Middle East Should Be The Focus of US Economic Diplomacy
The Biden administration could improve its Middle Eastern policy by emphasizing economic development and relationships with its allies, even though geopolitical, military, and security issues are crucial pillars of foreign policy.
The US Congress has voiced significant disapproval of the Biden administration’s Middle East strategy. Most of these criticisms are based on security, military, and geopolitical issues. As an illustration, Senate Republican Leader Mitch McConnell spoke on the Senate floor about US foreign policy in March and claimed that President Joe Biden’s “clumsy attempts to cut and run from the Middle East have reduced our presence,” adding that “letting key friendships languish erodes our partnerships.” This, according to McConnell, has damaged American credibility and is a “recipe for less American influence, less national security, and a vacuum that Russia and China would be delighted to fill.”
Some experts, academics, and policy analysts also believed that the historic deal between Saudi Arabia and Iran, which was brokered by China and announced in March, was a sign of the US influence waning in the Middle East. The agreement was a significant development that helped to improve regional security and stability as well as relations between the Saudi government and the Iranian government. Geopolitical and economic landscapes in the region may be significantly impacted by improved relations between Tehran and Riyadh.
The Biden administration’s departure from Afghanistan has also drawn criticism. Some people thought the August 2021 withdrawal was poorly thought out because the Taliban quickly took control of the nation and US taxpayer-funded military equipment worth billions of dollars was left behind. Additionally, the Biden administration has failed to achieve political success concerning the Joint Comprehensive Plan of Action, also known as the Iran Nuclear Deal, as several rounds of negotiations came to an end with no real progress toward a long-term solution.
However, if the Biden administration focuses more on economic developments, it still has time and the chance to achieve political success concerning its Middle East policy.
The US has a long history of successfully using economic diplomacy in a variety of regions around the world, including in Europe and Latin America. According to the State Department, economics and market forces are “at the core of US foreign policy.” To advance American foreign policy through economic diplomacy, one must simultaneously use the instruments of foreign policy to strengthen our economy.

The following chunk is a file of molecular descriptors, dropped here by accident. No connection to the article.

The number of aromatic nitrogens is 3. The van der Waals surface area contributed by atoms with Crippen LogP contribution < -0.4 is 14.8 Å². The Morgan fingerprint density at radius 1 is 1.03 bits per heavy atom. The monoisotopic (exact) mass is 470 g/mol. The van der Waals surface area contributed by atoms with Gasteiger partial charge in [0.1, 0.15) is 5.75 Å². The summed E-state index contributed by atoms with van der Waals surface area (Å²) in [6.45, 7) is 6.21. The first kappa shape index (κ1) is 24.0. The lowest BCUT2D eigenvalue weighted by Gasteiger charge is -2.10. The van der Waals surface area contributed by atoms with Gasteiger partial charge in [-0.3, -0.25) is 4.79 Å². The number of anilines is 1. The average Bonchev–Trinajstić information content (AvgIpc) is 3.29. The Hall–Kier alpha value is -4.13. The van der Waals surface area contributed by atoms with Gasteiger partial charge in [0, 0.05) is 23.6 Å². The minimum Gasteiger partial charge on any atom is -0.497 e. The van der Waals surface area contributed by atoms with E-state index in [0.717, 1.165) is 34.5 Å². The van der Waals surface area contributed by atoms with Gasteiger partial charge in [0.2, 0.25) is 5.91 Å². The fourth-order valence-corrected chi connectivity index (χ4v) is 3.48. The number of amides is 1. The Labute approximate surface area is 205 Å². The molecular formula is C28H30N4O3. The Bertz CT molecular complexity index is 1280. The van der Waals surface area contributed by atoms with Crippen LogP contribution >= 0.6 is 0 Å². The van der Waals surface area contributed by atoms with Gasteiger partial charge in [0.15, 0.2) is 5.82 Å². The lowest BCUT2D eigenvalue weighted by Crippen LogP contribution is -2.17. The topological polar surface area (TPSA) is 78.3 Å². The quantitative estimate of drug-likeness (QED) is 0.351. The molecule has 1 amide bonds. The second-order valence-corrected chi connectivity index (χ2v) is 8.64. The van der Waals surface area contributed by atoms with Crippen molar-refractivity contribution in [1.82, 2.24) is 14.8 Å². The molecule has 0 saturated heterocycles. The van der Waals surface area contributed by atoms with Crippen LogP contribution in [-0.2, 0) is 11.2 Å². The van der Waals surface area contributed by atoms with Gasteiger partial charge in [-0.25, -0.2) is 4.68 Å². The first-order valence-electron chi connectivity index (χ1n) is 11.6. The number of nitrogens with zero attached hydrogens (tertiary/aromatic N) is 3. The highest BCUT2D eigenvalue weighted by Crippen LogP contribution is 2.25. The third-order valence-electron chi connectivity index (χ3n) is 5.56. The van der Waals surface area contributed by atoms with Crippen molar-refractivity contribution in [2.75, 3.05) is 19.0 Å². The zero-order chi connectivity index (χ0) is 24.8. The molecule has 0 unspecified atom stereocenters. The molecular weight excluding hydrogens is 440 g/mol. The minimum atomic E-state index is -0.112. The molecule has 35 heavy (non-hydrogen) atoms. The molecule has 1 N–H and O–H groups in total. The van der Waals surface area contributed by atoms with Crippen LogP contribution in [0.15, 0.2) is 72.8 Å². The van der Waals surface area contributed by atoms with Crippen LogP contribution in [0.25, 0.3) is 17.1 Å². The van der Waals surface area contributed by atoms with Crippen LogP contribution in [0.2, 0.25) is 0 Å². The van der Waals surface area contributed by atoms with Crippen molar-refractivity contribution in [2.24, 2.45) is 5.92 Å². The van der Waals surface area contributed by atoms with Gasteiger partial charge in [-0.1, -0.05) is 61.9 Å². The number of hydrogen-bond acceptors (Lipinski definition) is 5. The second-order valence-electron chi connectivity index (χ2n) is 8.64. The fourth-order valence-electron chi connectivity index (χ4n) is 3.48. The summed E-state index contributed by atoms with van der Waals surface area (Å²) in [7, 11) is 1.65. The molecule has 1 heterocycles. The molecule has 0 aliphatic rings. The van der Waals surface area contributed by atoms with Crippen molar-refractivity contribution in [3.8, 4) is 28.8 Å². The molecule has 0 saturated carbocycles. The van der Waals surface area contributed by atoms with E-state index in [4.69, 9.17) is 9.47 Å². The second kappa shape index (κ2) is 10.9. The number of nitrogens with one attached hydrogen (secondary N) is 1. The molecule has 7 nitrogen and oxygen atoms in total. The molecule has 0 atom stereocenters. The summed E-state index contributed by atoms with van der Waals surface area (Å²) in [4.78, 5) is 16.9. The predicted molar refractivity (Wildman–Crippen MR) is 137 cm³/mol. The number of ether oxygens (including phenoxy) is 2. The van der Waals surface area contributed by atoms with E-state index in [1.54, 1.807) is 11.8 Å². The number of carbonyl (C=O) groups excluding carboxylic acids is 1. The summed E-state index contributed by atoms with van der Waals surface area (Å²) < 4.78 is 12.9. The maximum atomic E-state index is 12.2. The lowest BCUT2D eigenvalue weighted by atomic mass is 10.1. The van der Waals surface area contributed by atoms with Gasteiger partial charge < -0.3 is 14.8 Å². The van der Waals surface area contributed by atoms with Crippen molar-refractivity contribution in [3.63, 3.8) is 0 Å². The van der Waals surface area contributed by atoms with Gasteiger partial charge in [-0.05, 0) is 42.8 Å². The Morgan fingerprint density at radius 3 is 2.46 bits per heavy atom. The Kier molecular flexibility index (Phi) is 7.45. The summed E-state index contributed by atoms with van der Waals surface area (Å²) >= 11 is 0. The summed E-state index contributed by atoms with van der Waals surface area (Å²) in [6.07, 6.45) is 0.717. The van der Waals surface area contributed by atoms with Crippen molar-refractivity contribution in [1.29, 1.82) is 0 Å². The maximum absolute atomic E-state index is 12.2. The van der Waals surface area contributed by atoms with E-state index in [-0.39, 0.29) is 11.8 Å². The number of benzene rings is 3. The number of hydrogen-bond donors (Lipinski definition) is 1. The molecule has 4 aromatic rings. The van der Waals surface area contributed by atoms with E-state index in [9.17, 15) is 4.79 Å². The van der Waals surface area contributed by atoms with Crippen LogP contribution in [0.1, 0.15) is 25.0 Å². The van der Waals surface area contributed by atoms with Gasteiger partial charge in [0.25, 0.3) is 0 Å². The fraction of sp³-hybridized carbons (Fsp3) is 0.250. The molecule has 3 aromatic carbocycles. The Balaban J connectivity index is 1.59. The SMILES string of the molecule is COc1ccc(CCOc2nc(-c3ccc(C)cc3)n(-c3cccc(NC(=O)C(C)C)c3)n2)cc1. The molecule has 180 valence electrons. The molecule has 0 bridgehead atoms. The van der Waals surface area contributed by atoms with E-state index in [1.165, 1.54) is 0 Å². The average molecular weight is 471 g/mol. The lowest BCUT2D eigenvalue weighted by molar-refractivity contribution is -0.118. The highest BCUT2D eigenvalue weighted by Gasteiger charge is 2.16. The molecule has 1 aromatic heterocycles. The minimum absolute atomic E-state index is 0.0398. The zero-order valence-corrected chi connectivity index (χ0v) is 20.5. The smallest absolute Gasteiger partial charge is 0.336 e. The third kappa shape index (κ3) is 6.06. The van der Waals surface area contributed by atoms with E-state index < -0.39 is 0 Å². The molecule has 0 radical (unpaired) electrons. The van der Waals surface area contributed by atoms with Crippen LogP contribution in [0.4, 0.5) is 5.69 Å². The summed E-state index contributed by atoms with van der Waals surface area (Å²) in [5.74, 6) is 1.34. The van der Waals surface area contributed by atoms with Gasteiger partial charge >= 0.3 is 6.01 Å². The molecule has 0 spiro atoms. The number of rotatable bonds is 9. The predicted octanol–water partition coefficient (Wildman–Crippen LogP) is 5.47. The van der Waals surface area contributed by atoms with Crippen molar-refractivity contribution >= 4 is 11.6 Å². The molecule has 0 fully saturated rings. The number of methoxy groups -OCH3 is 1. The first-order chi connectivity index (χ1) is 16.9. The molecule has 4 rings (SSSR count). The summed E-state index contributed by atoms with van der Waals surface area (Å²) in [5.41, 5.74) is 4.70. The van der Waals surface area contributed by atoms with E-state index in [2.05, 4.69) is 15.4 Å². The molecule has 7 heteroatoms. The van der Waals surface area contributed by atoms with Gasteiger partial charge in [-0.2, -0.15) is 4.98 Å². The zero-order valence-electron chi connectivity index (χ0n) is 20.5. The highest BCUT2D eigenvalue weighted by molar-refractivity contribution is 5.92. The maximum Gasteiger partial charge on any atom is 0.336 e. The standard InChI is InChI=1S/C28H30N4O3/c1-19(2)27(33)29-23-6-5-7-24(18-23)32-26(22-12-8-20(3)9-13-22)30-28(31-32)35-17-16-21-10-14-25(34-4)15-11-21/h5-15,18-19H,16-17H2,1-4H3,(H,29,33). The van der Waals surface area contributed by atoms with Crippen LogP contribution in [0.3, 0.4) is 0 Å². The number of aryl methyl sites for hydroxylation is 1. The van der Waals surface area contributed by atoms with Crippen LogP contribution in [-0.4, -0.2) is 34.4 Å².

The US national interest would likely be served by such a pragmatic approach and a shift towards economic growth between the US and Middle Eastern nations, along with peace, security, and stability.
The United States can concentrate on several areas. Trade and long-term investments in the technology and infrastructure of some Middle Eastern countries are essential. Positive partnerships are also present in other fields, such as solar energy, renewable energy sources, and climate change. Biden has frequently emphasized his commitment to the environment. Recall that one of his most notable executive orders following his inauguration was to rejoin the Paris Agreement on climate change. The president believes that putting climate change at the top of the agenda will help him win over younger, more liberal voters. Saudi Arabia is one of the regional nations taking the lead on this problem in the meantime. The obvious choice for shared economic development between the US and Gulf countries is climate change.
The fact that China places more of an emphasis on economic growth than on military strategies is one factor contributing to its growing influence in the Middle East.
Professor of history and international relations at Boston University and president of the Quincy Institute for Responsible Statecraft in Washington, Andrew Bacevich, a retired army officer, has noted: “What is it, do we think, that China is intent on doing in the Middle East? Do we believe they’ll establish a vast network of military installations? No, I’m assuming. Outside of China, I believe they have only two bases worldwide. Do they actively promote investment and economic growth? They are. Is that a pitch we ought to play in? Yes, I would agree. We seek a military definition of competition. The Chinese define competition in terms of investment and trade.
Beyond just importing oil, China maintains close economic and trade ties with Saudi Arabia and other Middle Eastern nations. Beijing has likewise committed to making a sizeable investment in Iran. A 25-year strategic partnership agreement was signed by China and the Iranian government in 2021; it is currently being implemented.
When it comes to promoting peace and taking center stage on the global stage in this era of globalization, economic developments seem to have surpassed military might in importance.
In summary, the Biden administration needs to pay closer attention to economic developments in the Middle East, particularly those involving investments in renewable energy, technology, and infrastructure. This will advance regional security, stability, and peace in addition to the national interests of the US. Additionally, the US’s diplomatic engagements and role in the region are likely to grow as it ramps up its economic developments in the Middle East.